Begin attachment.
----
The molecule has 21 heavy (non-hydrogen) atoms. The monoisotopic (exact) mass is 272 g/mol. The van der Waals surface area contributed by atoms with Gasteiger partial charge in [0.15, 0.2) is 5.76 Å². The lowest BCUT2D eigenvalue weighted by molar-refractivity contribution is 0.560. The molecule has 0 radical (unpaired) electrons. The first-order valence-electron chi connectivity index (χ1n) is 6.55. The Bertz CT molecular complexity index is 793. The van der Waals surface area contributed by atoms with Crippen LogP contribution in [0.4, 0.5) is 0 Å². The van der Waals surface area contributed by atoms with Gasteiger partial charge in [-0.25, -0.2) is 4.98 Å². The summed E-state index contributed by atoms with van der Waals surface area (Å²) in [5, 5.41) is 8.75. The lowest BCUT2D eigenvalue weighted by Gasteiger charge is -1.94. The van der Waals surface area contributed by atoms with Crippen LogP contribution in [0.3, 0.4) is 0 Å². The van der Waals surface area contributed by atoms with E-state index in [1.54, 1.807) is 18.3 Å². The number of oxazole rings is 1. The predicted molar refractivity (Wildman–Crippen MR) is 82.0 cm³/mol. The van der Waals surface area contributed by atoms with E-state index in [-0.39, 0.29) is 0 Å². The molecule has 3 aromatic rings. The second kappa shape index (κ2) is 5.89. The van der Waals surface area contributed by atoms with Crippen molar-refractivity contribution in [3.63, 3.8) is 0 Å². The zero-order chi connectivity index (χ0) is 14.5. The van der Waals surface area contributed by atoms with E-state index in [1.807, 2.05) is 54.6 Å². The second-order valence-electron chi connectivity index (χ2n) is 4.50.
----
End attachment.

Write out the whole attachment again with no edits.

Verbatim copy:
The molecule has 21 heavy (non-hydrogen) atoms. The monoisotopic (exact) mass is 272 g/mol. The van der Waals surface area contributed by atoms with Gasteiger partial charge in [0.15, 0.2) is 5.76 Å². The lowest BCUT2D eigenvalue weighted by molar-refractivity contribution is 0.560. The molecule has 0 radical (unpaired) electrons. The first-order valence-electron chi connectivity index (χ1n) is 6.55. The Bertz CT molecular complexity index is 793. The van der Waals surface area contributed by atoms with Crippen LogP contribution in [0.4, 0.5) is 0 Å². The van der Waals surface area contributed by atoms with Gasteiger partial charge in [-0.25, -0.2) is 4.98 Å². The summed E-state index contributed by atoms with van der Waals surface area (Å²) in [5, 5.41) is 8.75. The lowest BCUT2D eigenvalue weighted by Gasteiger charge is -1.94. The van der Waals surface area contributed by atoms with Crippen LogP contribution in [0.3, 0.4) is 0 Å². The van der Waals surface area contributed by atoms with E-state index in [1.54, 1.807) is 18.3 Å². The number of oxazole rings is 1. The predicted molar refractivity (Wildman–Crippen MR) is 82.0 cm³/mol. The van der Waals surface area contributed by atoms with E-state index in [-0.39, 0.29) is 0 Å². The molecule has 3 aromatic rings. The second kappa shape index (κ2) is 5.89. The van der Waals surface area contributed by atoms with Crippen molar-refractivity contribution in [3.63, 3.8) is 0 Å². The zero-order chi connectivity index (χ0) is 14.5. The van der Waals surface area contributed by atoms with E-state index in [1.807, 2.05) is 54.6 Å². The second-order valence-electron chi connectivity index (χ2n) is 4.50.